The Food is Medicine Coalition engages in research to prove that food truly is medicine, especially for those who have serious and chronic illnesses.
Completed FIMC Agency Research
The rigorous study, funded by the Robert Wood Johnson Foundation’s Evidence for Action program, utilized Massachusetts’ insurance claims database and found that participation in a medically tailored meals program was associated with fewer hospital admissions and nursing home admissions, and less overall medical spending. The study team was led by Dr. Seth A. Berkowitz, a physician and assistant professor at the University of North Carolina School of Medicine in Chapel Hill, N.C. Community Servings collaborated with researchers at the Massachusetts Department of Public Health and the Mongan Institute at Massachusetts General Hospital. Results of this study were published in the April 2019 issue of the journal JAMA – Internal Affairs.
Utilizing medical claims data from the Colorado All Payers Claim Database, Project Angel Heart examined the cost patterns of medically tailored meal recipients, and compared costs to a control group. Emergency room utilization and all-cause 30 day readmissions were also analyzed. Results were segmented by line of business (total, inpatient, outpatient, professional, pharmacy), payer and disease. The study found that the rate of all-cause 30-day readmissions was reduced by 13% when individuals received meals, and per person per month total medical costs for individuals living with congestive heart failure, chronic obstructive pulmonary disease, and diabetes were significantly reduced by an average of 24%. To review the full-scope of the study findings, visit https://www.projectangelheart.org/about-us/impact/
This inspiring report details how a groundbreaking partnership between Health Partners Plans and the Metropolitan Area Neighborhood Nutrition Alliance has provided medically tailored meals and nutrition counseling to chronically ill Medicaid and Medicare members. Researchers found improved health outcomes and reduced medical costs. Lower HbA1c scores for 26% of members. Reduction in inpatient admissions by 26% and reduced ER visits by 7%. Overall drop in medical costs by 19%/mo.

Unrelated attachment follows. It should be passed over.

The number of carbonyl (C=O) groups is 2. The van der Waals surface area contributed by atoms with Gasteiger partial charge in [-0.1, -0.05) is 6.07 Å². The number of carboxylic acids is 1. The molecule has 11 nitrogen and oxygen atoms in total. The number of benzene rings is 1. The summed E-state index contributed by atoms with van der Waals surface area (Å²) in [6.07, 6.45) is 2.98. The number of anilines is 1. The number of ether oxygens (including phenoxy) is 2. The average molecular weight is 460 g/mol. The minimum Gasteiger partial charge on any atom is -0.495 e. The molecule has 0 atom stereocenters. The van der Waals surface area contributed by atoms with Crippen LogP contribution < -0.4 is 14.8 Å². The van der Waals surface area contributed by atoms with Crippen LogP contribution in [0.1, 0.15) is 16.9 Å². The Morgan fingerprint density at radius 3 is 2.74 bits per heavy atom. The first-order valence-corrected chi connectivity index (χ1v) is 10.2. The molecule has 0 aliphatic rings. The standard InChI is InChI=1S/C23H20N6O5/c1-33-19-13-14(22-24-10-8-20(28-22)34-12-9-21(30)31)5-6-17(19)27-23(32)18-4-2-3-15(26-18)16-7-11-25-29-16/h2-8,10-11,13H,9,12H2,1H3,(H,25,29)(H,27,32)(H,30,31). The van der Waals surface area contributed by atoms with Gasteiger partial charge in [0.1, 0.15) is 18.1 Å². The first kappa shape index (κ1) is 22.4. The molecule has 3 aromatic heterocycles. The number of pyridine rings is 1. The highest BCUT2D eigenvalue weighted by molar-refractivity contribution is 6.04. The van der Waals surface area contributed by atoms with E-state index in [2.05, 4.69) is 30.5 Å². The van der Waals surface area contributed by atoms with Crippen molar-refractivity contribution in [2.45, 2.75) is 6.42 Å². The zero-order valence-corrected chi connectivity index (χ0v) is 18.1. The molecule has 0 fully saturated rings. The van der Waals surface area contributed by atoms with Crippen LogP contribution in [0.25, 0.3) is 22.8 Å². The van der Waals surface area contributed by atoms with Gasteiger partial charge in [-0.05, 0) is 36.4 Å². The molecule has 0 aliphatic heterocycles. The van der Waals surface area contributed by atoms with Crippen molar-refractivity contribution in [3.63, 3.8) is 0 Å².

Meal Delivery Programs Reduce The Use Of Costly Health Care In Dually Eligible Medicare And Medicaid Beneficiaries
This study examined whether home delivery of either medically tailored meals or nontailored food reduces the use of selected health care services and medical spending in a sample of adults dually eligible for Medicare and Medicaid. Compared with matched nonparticipants, participants had fewer emergency department visits in both the medically tailored meal program and the nontailored food program. Participants in the medically tailored meal program also had fewer inpatient admissions and lower medical spending. Participation in the nontailored food program was not associated with fewer inpatient admissions but was associated with lower medical spending. These findings suggest the potential for meal delivery programs to reduce the use of costly health care and decrease spending for vulnerable patients. (Health Affairs)
Project Open Hand, San Francisco, UCSF School of Medicine/Center for Vulnerable Populations, Food=Medicine Study: Pub, Journal of Urban Health
In 2014 Project Open Hand partnered with UCSF to launch a pilot program to study and evaluate the intervention in Type 2 Diabetes, HIV and co-morbidly diagnosed populations. The completion of this study provides scientific data to demonstrate that Project Open Hand’s food does indeed equal medicine for diabetes and HIV clients.
Key Results: 63% reduction in hospitalizations, 50% increase in medication adherence and 58% decrease in client emergency room visits.
Examining Health Care Costs Among MANNA Clients and a Comparison Group: Pub. Journal Of Primary Care and Community Health
This study explored health care claims data on 65 MANNA clients over time in comparison with a matched set of Medicaid patients who did not receive MANNA services. This peer-reviewed research found that over the course of a year the MANNA clients accumulated an average of almost $12,000 less in medical expenses per month than the control group. The MANNA clients were hospitalized half as often, and, if they were hospitalized, the stay was 37% shorter and they were 23% more likely to be discharged to their home rather than sub-acute care. The cost savings among those who were hospitalized was dramatic with the mean monthly costs averaging $132,000 in the MANNA client group versus $220,000 in the comparison group.
Columbia Mailman School of Public Health, COMMUNITY HEALTH ADVISORY & INFORMATION NETWORK CHAIN
The policy team at God's Love We Deliver, teamed up with Dr. Angela Aidala at Columbia's Mailman School of Public Health to analyze food-related questions in a longitudinal study of people living with HIV.
Provides extensive information on medically tailored home delivered meals and their positive effect on health outcomes.